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How to Refinance Your Second Mortgage Loan

interest-only-mortgage-refinancing.jpgIf you are a homeowner struggling with the payments for your second mortgage loan, low mortgage rates could help you take back your budget by combining your first and second mortgage into one payment. When your home is secured by only one loan you will qualify for a lower mortgage rate which could result in a lower, more manageable payment. Here are several tips to help you decide if now is the right time to refinance and combine your higher interest mortgage loans.

Why Consider Mortgage Refinancing?

The obvious benefit of mortgage refinancing is that you will have only one monthly payment to manage, a lower mortgage rate, and a payment that could be much lower than what you’re currently paying. If you’re interested in paying down your mortgage more quickly you have the option of shortening the term length of your new mortgage, allowing you to pay more towards the principle balance of your loan. Paying more towards your loan balance will save you money in the long run by paying less in finance charges over the lifetime of your mortgage.

Consider the Cost of Refinancing a Second Mortgage

Whenever you take out a new mortgage loan you will be required to pay fees for securing the loan. These fees can include an appraisal, title search, application fees, processing fees, and various third party closing costs. If you are consolidating your second mortgage you should have no problem recouping theses expenses based on your potential savings; however, it is still important to shop around compare loan offers. You can also save yourself a lot of money by dong your homework and learning how to negotiate for a wholesale mortgage rate.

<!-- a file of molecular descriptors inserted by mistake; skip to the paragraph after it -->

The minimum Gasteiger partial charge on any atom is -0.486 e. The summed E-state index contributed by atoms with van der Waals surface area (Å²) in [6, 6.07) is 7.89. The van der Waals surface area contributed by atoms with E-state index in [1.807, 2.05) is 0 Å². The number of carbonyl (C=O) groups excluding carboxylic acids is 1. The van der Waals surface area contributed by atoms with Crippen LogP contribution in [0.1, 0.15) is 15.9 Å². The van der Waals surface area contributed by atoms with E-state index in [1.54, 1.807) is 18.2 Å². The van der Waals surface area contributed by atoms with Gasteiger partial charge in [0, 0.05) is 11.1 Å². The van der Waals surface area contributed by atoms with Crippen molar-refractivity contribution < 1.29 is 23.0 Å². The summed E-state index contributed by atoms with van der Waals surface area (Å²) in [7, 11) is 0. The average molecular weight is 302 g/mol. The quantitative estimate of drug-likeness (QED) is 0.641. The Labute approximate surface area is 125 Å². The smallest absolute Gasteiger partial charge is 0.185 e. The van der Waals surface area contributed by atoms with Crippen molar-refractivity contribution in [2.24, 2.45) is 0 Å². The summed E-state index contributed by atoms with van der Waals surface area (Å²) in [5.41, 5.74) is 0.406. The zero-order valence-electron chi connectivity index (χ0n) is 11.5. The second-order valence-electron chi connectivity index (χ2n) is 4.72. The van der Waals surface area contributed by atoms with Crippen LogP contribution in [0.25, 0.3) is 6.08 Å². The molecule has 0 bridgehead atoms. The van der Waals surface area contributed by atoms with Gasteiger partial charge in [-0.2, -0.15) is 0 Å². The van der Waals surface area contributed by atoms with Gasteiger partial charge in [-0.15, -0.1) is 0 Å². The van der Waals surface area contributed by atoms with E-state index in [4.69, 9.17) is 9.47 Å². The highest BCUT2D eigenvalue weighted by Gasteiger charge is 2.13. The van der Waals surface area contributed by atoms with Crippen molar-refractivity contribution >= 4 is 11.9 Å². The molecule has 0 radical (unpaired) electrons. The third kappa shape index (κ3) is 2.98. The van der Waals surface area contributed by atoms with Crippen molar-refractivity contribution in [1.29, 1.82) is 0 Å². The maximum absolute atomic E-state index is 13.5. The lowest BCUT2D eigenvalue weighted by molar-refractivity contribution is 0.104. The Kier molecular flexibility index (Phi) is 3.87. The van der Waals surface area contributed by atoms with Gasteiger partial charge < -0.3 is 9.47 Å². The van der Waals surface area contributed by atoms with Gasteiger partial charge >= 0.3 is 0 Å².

What are Wholesale Mortgage Rates?

There are two kinds of mortgage interest rates available on the market today. There are the retail mortgage rates that include commission based markup offered to the majority of homeowners today, and wholesale rates offered to those that know how to avoid this incentive based markup. This markup of your mortgage interest rate is known as Yield Spread Premium and agreeing to a mortgage that includes it results in overpaying thousands of dollars unnecessarily.

What is Yield Spread Premium?

Simply put, Yield Spread Premium is the unnecessary markup of your mortgage interest rate to get a commission from the wholesale lender behind your loan. For every quarter percent you unknowingly agree to overpay, your broker receives a bonus of one percent of your loan amount. This kickback to the broker is paid in addition the origination fees you are already paying for the mortgage broker’s work.

Consolidate Your Second Mortgage with a Wholesale Mortgage Rate

By consolidating your first and second mortgage loans with a wholesale rate and avoiding junk fees you can save yourself thousands of dollars. If you would like more information on how to refinance your second mortgage, register for a free video guide.

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